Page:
The antibodies in colostrum support immune function, but there is evidence that other components in “liquid gold” also deserve recognition for their role in long-term performance.
“We are beginning to believe there’s a lot more to that first meal than IgG,” says Mike Van Amburgh, associate professor in the Department of Animal Science at Cornell University. “There are things in colostrum other than immunoglobulins that are important for the calf and help the calf do things other than develop the immune system.”
During a recent Dairy Calf & Heifer Association Webinar, Van Amburgh shared examples of non-IgG components and their influence on future animal performance. One example involves the hormone relaxin.
“We know that in pigs relaxin is vitally important in that first meal to help stimulate uterine development in a female pig,” Van Amburgh said. “The more relaxin that pig receives in that first meal, the greater her reproductive efficiency in later life.
“We have struggled with reproductive efficiency in our high-producing cows,” Van Amburgh said. “With this kind of information in pigs, it makes me wonder (if this is) something that we’ve missed (in calves).”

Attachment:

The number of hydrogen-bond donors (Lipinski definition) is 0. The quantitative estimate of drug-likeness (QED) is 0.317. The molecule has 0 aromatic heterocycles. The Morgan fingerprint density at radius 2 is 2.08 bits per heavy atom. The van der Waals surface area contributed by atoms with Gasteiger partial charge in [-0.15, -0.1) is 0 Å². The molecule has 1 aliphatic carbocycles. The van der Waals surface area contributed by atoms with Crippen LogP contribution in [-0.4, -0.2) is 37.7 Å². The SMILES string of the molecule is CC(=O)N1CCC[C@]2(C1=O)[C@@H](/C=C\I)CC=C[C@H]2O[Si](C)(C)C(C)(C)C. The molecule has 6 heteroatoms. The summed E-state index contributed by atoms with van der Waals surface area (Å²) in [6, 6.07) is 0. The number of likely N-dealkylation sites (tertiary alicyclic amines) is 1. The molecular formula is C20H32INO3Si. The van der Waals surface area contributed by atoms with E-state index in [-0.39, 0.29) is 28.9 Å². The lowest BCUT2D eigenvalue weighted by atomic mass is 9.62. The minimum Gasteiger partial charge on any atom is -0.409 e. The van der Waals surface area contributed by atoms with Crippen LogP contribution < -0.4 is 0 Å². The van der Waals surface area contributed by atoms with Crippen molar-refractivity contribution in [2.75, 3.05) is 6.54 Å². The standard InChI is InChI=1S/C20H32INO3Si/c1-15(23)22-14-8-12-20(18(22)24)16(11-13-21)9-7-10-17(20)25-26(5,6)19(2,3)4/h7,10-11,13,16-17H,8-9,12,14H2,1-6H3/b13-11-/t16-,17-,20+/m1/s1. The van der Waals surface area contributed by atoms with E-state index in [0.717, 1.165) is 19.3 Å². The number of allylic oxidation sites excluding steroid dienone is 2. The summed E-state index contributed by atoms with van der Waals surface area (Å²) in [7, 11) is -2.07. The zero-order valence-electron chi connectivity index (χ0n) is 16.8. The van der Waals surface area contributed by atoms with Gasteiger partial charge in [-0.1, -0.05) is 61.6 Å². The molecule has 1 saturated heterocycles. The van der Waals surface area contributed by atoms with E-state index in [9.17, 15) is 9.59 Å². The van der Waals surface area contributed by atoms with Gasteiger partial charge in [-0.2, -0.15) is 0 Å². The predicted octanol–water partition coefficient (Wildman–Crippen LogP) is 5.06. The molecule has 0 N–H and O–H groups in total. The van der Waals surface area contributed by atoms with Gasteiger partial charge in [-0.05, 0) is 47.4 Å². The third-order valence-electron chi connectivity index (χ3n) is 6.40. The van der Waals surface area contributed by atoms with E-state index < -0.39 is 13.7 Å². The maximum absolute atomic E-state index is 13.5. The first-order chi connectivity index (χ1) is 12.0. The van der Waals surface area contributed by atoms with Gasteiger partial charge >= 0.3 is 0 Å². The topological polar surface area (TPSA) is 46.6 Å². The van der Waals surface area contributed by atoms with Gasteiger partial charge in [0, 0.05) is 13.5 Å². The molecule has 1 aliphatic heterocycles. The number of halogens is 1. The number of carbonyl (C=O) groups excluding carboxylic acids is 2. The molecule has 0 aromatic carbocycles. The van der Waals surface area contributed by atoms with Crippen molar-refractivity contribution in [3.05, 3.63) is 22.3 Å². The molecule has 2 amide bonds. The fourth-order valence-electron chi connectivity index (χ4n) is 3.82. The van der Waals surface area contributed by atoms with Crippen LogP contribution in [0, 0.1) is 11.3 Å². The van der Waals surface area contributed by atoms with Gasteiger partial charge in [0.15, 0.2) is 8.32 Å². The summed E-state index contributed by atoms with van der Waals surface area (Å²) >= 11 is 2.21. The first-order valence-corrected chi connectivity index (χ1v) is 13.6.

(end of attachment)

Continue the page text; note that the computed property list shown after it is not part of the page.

Several research studies show that early-life nutrition – particularly a calf’s colostrum status – affects her lifetime productivity. A prominent example of this is a University of Arizona study in which Brown Swiss calves were fed either 4 quarts or 2 quarts of colostrum at birth. The calves fed 4 quarts went on to produce 2,263 pounds more milk by the end of their second lactation.
“Colostrum is the foundation for functional change,” Van Amburgh said.
Treat it as the calf’s most important meal, not only for its immune system benefits, but also for its role in future performance.
According to Dairy Calf & Heifer Association Gold Standards, the first feeding of colostrum should be offered in the first four hours of life and should equal 10 percent of the calf’s body weight. So, for example, a 90-pound Holstein calf should receive 4 quarts of colostrum within the first four hours of life. Please see the Gold Standards I for more guidelines about colostrum quality.